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9. All Things Work Out for the Best

This is probably the most misquoted promise in the Bible. Romans 8:28 (“And we know that in all things God works for the good of those who love him, who have been called according to his purpose”).

This is not a blanket promise to all individuals that God will turn all their mistakes and unfortunate circumstances into “good.” It is a promise to those who have been called according to His purpose.

And the good God promises those in relationship with Him is not what we necessarily consider good, but what God has determined is eternally good. Which the writer of Romans clarifies for us in the very next verse (Romans 8:29): “those God foreknew he also predestined to be conformed to the image of his Son.”

In other words, as you are loving God and seeking His purposes for your life, He will allow all circumstances – good and bad – to make you more like Jesus. That is the good that God works out of all our circumstances as we surrender them to Him and seek to be more like Christ.


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10. To Give Us Only What We Can Handle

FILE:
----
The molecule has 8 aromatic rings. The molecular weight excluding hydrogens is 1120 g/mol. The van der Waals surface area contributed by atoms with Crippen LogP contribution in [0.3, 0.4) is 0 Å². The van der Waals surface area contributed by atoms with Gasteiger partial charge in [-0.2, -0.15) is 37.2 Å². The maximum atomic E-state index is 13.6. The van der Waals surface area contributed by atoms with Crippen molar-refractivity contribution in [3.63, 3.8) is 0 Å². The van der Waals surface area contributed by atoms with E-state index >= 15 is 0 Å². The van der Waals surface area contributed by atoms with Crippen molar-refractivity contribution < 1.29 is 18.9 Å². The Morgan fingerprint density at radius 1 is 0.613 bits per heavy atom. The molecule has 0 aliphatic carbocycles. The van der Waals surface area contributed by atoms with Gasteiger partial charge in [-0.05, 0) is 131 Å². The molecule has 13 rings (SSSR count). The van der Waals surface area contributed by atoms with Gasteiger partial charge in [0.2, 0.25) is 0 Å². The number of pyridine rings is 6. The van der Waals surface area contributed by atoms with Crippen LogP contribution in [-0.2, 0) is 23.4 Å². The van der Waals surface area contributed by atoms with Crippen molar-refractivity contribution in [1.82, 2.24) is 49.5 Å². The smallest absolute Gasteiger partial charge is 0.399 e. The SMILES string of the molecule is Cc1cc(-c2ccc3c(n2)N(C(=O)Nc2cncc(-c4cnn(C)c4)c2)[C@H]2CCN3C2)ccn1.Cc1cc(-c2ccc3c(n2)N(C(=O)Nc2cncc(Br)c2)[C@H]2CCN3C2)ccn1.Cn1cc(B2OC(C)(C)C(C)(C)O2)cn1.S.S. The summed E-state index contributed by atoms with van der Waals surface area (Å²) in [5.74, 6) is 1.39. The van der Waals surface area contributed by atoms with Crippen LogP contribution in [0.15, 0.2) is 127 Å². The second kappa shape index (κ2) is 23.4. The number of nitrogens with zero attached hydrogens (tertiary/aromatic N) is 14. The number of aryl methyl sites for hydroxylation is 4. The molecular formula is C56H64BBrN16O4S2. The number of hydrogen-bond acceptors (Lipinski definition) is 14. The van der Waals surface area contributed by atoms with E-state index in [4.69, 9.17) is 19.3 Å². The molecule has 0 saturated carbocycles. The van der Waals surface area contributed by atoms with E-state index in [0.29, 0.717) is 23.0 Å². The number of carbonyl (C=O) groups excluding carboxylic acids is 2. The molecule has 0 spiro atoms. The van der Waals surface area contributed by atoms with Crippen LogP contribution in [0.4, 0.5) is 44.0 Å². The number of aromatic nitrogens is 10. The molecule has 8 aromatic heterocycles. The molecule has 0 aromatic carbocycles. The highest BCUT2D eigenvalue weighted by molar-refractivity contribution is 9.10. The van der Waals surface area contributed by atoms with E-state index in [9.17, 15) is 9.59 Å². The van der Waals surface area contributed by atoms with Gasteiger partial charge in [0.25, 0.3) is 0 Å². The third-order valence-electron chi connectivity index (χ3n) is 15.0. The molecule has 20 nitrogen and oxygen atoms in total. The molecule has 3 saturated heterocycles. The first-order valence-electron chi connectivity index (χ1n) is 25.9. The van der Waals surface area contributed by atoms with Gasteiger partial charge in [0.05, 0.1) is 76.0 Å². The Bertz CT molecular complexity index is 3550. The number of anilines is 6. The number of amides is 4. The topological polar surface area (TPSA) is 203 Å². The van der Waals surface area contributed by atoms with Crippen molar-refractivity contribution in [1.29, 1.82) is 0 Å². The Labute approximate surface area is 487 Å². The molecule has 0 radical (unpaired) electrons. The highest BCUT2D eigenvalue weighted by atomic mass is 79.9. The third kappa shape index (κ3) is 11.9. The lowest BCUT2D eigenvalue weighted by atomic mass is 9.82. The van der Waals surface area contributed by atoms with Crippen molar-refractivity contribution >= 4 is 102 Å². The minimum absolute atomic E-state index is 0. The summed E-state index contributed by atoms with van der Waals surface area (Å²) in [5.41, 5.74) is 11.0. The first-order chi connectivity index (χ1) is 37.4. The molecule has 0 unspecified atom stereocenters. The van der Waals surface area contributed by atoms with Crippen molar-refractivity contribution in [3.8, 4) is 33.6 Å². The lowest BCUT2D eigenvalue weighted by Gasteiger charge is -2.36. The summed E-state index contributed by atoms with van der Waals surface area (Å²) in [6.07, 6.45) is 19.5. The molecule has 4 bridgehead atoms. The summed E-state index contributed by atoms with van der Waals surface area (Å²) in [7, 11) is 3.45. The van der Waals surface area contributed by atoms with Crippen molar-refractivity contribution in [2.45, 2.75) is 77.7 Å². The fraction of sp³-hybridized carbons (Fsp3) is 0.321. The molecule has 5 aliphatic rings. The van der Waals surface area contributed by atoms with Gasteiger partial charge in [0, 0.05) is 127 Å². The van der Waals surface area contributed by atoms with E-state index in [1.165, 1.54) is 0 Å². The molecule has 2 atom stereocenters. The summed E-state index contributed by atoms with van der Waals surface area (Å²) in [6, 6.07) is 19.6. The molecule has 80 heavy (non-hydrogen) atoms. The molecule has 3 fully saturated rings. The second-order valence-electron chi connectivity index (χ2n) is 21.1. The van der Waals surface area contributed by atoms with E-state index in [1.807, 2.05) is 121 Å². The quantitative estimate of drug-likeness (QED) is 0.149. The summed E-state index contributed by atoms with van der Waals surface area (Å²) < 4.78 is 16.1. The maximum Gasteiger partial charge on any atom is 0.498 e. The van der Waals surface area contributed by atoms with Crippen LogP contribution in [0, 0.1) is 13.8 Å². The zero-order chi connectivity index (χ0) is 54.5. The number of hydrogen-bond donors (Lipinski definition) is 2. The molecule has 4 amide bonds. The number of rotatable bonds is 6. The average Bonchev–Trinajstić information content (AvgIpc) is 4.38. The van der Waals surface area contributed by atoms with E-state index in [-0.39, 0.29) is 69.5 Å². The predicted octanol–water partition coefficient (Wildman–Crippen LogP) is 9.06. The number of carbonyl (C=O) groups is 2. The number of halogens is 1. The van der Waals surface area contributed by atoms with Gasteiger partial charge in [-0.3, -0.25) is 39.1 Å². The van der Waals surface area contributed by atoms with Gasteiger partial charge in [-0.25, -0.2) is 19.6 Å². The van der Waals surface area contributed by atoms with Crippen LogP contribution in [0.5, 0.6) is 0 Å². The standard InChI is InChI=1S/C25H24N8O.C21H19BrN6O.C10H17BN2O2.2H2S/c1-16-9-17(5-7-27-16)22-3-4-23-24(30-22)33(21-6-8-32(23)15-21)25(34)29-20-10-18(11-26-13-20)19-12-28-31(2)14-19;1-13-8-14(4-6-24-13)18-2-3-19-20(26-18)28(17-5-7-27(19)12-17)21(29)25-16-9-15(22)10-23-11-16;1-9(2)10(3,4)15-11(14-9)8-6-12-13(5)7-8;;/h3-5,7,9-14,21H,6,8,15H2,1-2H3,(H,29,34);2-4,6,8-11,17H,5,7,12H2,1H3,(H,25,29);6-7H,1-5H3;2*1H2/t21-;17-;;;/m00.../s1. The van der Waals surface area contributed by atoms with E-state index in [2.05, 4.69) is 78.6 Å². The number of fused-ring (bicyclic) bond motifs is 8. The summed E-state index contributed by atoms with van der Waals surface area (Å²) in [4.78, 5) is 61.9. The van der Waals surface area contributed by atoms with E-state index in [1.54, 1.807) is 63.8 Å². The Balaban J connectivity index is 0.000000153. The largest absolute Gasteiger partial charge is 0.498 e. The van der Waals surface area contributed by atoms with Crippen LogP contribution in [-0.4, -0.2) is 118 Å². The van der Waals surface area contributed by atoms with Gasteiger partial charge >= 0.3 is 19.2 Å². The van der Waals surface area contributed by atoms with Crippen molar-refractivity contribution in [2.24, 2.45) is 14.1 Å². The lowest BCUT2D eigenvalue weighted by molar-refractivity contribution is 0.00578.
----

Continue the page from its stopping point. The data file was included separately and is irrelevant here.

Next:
I, too, have heard many believers say “God won’t give you more than you can handle” as an assurance that things won’t get worse. But that promise or assurance is not in the Bible.

We are told God will not “tempt us beyond what we are able, but with the temptation will provide an escape so that we may be able to endure it” (1 Cor. 10:13). But when it comes to struggles, there is no such assurance in the Bible that God will only give us what we’re strong enough for.

To the contrary, God will often give us more than we can handle so that we will depend on Him to carry it for us (Matthew 11:28-30). That is how we come to understand the beauty of His strength in us.

That is how we learn dependence on a God who can do through us what we cannot do alone. And that is how we learn to hide ourselves in Him (Psalm 32:7) and rest in His ability to shelter and protect us (Psalm 91:1-2).

Like its sister pseudo verse (that God helps those who help themselves), God helps those who admit they can’t help themselves. Any time God allows something difficult to come your way, instead of telling yourself you’re strong enough to handle it.

Or you don’t have to worry that God will give you something more than you can bear, look to His loving, capable arms to help you bear it. You will come to know Him in a closer way.

Adapted from; 10 Things God Never Promised